On Sunday, in the opening game of his second NFL season, Dan Marino broke the bank at the Elias Sports Bureau, which handles all the league statistics. Send the croupiers home. Stack the chips. There will be no further play for the evening. The house is cleaned out.
The Miami Dolphins' 22-year-old quarterback went off the board in three of the four categories in the NFL rating system for his position when he led the Dolphins to a 35-17 win over the Washington Redskins. Marino threw five touchdown passes (in 28 attempts), had zero interceptions and completed 75% of his passes. Had he gone off the board in the other category (average gain per pass), Elias would have given him a ranking of 158.3. It's the ultimate. Marino got a 150.4, which is as close to perfection as we'll likely see this season—or any other, for that matter.
Oh, he'll come down to earth. They all do. But, lordy, wasn't the kid something, the way he was whipping the ball around RFK Stadium, sending the fans to the parking lot in the beginning of the fourth quarter, sending Redskin owner Jack Kent Cooke to the elevator just about the time the Skins started stopping the clock with time-outs.
There was something arrogant, even irreverent, about the way Marino bombed Washington. The Skins had prepared for a nasty kind of game, a slugfest, trench warfare, and indeed, if it had gone in that direction, the afternoon would have been theirs, because fullback John Riggins (15 carries, 98 yards) was just as unstoppable in his way as Marino was in his. The Dolphins had dedicated their preseason to stopping the run, and they'd done a good job of it. No team had rushed for 100 yards against them. Washington ran for 99 in the first half, 156 for the game. But Marino opened up the skies.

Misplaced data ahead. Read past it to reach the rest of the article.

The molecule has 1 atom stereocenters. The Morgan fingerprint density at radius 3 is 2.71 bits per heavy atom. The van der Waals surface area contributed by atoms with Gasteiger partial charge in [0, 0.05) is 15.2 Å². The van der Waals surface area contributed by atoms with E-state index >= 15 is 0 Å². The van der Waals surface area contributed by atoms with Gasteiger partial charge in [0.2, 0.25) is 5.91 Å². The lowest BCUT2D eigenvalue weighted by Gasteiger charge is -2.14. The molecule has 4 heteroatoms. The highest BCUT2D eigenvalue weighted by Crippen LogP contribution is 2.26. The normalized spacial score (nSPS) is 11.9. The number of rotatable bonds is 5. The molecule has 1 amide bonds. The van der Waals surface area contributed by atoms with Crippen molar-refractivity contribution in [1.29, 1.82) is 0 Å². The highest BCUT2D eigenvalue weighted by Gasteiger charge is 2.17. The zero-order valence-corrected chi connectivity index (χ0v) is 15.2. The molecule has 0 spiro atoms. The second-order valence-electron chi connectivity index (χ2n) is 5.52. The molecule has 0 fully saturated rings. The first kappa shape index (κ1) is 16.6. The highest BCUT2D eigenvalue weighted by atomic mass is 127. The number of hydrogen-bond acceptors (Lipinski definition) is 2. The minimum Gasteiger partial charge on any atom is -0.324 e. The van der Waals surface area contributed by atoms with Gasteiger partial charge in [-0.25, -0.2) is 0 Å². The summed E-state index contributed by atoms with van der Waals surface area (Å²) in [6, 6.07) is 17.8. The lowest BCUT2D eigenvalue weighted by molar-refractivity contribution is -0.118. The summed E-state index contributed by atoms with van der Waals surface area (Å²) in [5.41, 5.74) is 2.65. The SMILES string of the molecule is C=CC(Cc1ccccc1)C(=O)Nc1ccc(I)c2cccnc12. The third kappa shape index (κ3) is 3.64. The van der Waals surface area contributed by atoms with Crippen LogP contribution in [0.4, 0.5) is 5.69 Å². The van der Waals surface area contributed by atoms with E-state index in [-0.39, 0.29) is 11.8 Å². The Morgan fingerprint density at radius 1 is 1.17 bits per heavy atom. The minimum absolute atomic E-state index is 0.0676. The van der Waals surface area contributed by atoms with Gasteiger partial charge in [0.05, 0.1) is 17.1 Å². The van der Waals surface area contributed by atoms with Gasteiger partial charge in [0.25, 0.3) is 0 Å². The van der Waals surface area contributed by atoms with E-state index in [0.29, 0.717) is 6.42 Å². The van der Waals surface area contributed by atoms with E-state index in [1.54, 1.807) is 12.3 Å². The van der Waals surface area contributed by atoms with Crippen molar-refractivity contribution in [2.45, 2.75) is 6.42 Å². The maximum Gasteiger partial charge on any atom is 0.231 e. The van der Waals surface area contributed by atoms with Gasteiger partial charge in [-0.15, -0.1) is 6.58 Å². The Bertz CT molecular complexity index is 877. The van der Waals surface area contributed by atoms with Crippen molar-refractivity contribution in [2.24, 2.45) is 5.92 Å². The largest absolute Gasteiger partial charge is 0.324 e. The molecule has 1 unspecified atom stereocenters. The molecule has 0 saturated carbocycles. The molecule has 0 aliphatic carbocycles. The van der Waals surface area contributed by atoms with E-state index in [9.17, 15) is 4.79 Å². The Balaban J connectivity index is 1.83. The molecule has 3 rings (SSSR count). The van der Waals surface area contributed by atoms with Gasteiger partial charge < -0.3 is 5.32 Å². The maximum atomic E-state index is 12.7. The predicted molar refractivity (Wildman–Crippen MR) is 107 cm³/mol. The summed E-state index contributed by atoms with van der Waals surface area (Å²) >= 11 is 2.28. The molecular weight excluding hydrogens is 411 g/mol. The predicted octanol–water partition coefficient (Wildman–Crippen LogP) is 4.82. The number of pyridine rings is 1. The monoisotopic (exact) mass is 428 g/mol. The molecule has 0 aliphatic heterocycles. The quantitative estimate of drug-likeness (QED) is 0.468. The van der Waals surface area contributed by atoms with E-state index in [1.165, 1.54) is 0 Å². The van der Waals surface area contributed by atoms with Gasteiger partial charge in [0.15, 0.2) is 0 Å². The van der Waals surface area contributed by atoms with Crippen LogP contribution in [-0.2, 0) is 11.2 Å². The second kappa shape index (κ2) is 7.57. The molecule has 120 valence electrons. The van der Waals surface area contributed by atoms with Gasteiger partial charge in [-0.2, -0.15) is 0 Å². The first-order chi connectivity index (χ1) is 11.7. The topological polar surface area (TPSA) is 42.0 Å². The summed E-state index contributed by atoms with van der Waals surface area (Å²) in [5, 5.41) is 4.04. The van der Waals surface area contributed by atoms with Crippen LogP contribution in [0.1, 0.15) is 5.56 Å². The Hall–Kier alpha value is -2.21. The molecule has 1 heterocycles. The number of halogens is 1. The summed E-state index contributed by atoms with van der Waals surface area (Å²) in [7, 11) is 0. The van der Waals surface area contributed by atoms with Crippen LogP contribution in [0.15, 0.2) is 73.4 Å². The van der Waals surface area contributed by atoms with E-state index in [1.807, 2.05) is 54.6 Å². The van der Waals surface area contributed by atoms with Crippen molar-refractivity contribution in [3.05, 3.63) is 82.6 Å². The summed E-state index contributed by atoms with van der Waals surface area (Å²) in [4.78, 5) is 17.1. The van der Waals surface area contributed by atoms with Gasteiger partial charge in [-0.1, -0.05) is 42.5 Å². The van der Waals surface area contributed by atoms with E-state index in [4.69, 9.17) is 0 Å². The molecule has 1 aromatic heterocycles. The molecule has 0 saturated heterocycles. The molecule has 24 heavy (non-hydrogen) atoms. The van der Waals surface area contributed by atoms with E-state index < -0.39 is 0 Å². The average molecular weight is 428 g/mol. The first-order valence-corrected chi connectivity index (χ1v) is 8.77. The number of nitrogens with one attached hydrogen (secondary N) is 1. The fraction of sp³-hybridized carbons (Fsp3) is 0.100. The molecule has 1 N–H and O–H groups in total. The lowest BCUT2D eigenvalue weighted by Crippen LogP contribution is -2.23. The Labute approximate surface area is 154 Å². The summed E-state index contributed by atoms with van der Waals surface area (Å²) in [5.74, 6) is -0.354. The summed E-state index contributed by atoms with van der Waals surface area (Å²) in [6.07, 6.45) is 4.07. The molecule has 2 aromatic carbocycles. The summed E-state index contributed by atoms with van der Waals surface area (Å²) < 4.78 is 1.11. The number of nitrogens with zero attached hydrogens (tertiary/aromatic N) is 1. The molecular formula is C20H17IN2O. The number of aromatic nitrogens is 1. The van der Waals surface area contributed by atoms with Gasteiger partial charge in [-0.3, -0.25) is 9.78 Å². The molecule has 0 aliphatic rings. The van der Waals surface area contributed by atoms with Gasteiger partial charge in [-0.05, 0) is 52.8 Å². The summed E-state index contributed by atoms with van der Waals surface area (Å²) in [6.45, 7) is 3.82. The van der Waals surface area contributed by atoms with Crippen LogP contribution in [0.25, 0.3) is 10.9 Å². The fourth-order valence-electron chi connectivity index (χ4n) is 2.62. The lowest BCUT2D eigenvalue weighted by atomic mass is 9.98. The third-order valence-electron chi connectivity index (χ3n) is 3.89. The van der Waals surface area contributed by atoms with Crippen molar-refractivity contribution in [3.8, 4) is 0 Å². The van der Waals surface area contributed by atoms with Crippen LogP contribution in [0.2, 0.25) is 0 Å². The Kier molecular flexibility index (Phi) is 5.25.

Modern football maxim: When you run the ball, four things can happen and three of them are bad—you can get stopped, you can fumble, the clock can run out on you. After two quarters and change, Marino's rainbows had taken the Skins off the ground and into the airways, and the game was over.
It was almost too easy, the way he did it. In the first half the Redskins earned their 10 points on two carefully constructed drives. The first featured Riggins at his thundering best and ended with the big fullback going over from the one. The second, which ended with a 32-yard Mark Moseley field goal, was a blend of Riggins' relief man, Joe Washington, and Joe Theismann's precise sideline passes. The Dolphins scored 14 points, though, on two flicks of Marino's wrist, 26 yards to wideout Mark Duper and then 74 to Duper. The latter was a crusher, because the Skins looked like they had Miami on the ropes.
The Dolphins' defense had been getting pounded. The heat, which hovered in the 80s all afternoon, was taking its toll. Don Shula had already replaced two of his defensive linemen, middle guard Bob Baumhower and right end Kim Bokamper, and the guys who were on the field wished they weren't.